German-American Day
General Information

On October 5th, German-Americans once again celebrated their ethnic holiday, German-American Day. It is shared nationwide with government officials, legislators, state governors, mayors, and all Americans. According to the 1990 U.S. Census, more than fifty-seven million Americans are of German ancestry and constitute the largest ethnic group in the United States. More than 1,2 million Marylanders (25,48%) are of German descent.

German-American Day has been formally observed annually since 1987, when President Reagan signed the first Presidential Proclamation commemorating the significant contributions made by Americans of German descent. President William J. Clinton in his 1995 German American Day Proclamation also honored their achievements with these words:

"Since the earliest days of the settlement of North America, immigrants from Germany have enriched our Nation with their industry, culture, and participation in public life. Americaís unparalleled freedoms and opportunities drew the first German immigrants to our shores and have long inspired the tremendous contributions that German-Americans have made to our heritage.

In the course of 300 years of German emigration to this great land, German-Americans have attained prominence in all areas of our national life. Like Baron von Steuben in Revolutionary times and General Eisenhower in World War II, many Americans of German descent have served in our military with honor and distinction. In the sciences, Albert Michelson and Hans Bethe immeasurably increased our understanding of the universe. The painters Albert Bierstadt and modernist Josef Albers have enhanced our artistic traditions, and composers such as Oscar Hammerstein have added their important influences to American music.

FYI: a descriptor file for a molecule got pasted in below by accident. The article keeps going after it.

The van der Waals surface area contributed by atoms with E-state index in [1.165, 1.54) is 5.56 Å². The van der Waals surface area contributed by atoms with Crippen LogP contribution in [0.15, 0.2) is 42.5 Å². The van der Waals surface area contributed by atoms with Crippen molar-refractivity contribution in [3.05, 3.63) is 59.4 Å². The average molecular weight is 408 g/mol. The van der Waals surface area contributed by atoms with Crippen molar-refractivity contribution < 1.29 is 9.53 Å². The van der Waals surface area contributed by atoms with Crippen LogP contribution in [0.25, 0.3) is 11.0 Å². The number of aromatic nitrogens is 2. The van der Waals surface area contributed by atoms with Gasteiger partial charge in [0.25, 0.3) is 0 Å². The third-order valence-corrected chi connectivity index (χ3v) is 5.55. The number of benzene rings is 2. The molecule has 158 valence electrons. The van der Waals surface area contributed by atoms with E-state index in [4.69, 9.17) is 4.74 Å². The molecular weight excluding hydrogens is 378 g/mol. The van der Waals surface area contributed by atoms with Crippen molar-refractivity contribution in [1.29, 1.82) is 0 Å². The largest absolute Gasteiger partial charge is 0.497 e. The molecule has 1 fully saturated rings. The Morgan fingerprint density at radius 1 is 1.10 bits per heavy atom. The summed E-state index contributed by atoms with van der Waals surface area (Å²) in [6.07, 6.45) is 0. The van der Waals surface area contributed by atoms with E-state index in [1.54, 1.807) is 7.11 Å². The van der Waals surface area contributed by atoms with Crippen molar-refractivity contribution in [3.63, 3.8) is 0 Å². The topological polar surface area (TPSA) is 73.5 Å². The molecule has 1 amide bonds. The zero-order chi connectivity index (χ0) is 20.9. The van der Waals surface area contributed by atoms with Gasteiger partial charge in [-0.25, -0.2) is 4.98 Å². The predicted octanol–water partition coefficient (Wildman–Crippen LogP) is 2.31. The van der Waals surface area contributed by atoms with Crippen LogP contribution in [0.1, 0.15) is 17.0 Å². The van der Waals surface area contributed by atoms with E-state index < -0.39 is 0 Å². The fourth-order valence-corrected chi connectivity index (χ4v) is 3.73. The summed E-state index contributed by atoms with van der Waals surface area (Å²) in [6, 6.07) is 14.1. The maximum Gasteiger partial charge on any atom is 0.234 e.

Yet even these many distinguished names cannot begin to summarize all the gifts that German-Americans have brought to our Nationís history. While parts of the Midwest, Pennsylvania, and Texas still proudly bear the stamp of the large German populations of the last century, it is their widespread assimilation and far-reaching activities that have earned German-Americans a distinguished reputation in all regions of the United States and in all walks of life."

Germans who had already settled in the colonies and others who came to fight in the war of Independence, such as Baron Friedrich von Steuben, contributed significantly to ensuring the triumph of the American colonists. The translated version of the Declaration of Independence is a lasting symbol both of the depth of the American-German friendship and of Germansí extraordinary intellectual and material contribution to the birth of representative government in the United States.

In the nearly 220 years since that great victory, generations of German Americans have remained active and invaluable participants in the American experiment. Today, more citizens of the United States can claim German ancestry than that of any other ethnic group. Inspired by two centuries of shared freedom, German Americans throughout the country are helping to lead our Nation toward a future as bright as our past - a future of growing understanding and certain peace. We at Western Maryland College are celebrating German-American Day for the forth time with high and middle school students, their teachers, parents, and chaperones from Maryland.

This web page has been created and is maintained by Mohamed Esa
Department of Foreign Languages McDaniel College